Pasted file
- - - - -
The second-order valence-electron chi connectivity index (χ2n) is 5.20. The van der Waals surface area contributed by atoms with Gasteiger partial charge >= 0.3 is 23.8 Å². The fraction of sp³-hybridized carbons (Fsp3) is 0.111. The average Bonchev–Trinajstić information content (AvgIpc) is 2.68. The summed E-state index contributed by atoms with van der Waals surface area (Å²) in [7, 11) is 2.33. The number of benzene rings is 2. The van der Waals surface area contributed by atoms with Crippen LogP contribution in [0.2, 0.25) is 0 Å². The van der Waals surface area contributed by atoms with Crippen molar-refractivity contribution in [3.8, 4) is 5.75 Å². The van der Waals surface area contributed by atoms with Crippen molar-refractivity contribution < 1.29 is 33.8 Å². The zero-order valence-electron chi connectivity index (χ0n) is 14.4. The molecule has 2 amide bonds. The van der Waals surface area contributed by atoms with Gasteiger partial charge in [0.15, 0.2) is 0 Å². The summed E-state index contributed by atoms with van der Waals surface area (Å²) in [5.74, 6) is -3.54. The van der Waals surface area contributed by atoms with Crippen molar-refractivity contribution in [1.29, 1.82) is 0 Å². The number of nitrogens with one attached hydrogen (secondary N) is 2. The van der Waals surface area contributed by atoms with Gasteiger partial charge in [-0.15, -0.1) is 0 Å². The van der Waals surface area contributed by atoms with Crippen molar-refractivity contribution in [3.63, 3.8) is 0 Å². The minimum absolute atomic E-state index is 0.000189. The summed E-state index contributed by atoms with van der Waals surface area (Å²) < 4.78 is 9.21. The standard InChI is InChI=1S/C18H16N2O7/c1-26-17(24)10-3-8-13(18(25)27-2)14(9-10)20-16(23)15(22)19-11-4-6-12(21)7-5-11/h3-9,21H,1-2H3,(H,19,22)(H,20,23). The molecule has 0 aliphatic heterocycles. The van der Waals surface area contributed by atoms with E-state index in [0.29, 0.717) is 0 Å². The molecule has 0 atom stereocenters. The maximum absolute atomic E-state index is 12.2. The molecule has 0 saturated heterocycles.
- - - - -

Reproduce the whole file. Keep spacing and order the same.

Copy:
The second-order valence-electron chi connectivity index (χ2n) is 5.20. The van der Waals surface area contributed by atoms with Gasteiger partial charge >= 0.3 is 23.8 Å². The fraction of sp³-hybridized carbons (Fsp3) is 0.111. The average Bonchev–Trinajstić information content (AvgIpc) is 2.68. The summed E-state index contributed by atoms with van der Waals surface area (Å²) in [7, 11) is 2.33. The number of benzene rings is 2. The van der Waals surface area contributed by atoms with Crippen LogP contribution in [0.2, 0.25) is 0 Å². The van der Waals surface area contributed by atoms with Crippen molar-refractivity contribution in [3.8, 4) is 5.75 Å². The van der Waals surface area contributed by atoms with Crippen molar-refractivity contribution < 1.29 is 33.8 Å². The zero-order valence-electron chi connectivity index (χ0n) is 14.4. The molecule has 2 amide bonds. The van der Waals surface area contributed by atoms with Gasteiger partial charge in [0.15, 0.2) is 0 Å². The summed E-state index contributed by atoms with van der Waals surface area (Å²) in [5.74, 6) is -3.54. The van der Waals surface area contributed by atoms with Crippen molar-refractivity contribution in [1.29, 1.82) is 0 Å². The number of nitrogens with one attached hydrogen (secondary N) is 2. The van der Waals surface area contributed by atoms with Gasteiger partial charge in [-0.15, -0.1) is 0 Å². The van der Waals surface area contributed by atoms with Crippen molar-refractivity contribution in [3.63, 3.8) is 0 Å². The minimum absolute atomic E-state index is 0.000189. The summed E-state index contributed by atoms with van der Waals surface area (Å²) < 4.78 is 9.21. The standard InChI is InChI=1S/C18H16N2O7/c1-26-17(24)10-3-8-13(18(25)27-2)14(9-10)20-16(23)15(22)19-11-4-6-12(21)7-5-11/h3-9,21H,1-2H3,(H,19,22)(H,20,23). The molecule has 0 aliphatic heterocycles. The van der Waals surface area contributed by atoms with E-state index in [0.29, 0.717) is 0 Å². The molecule has 0 atom stereocenters. The maximum absolute atomic E-state index is 12.2. The molecule has 0 saturated heterocycles.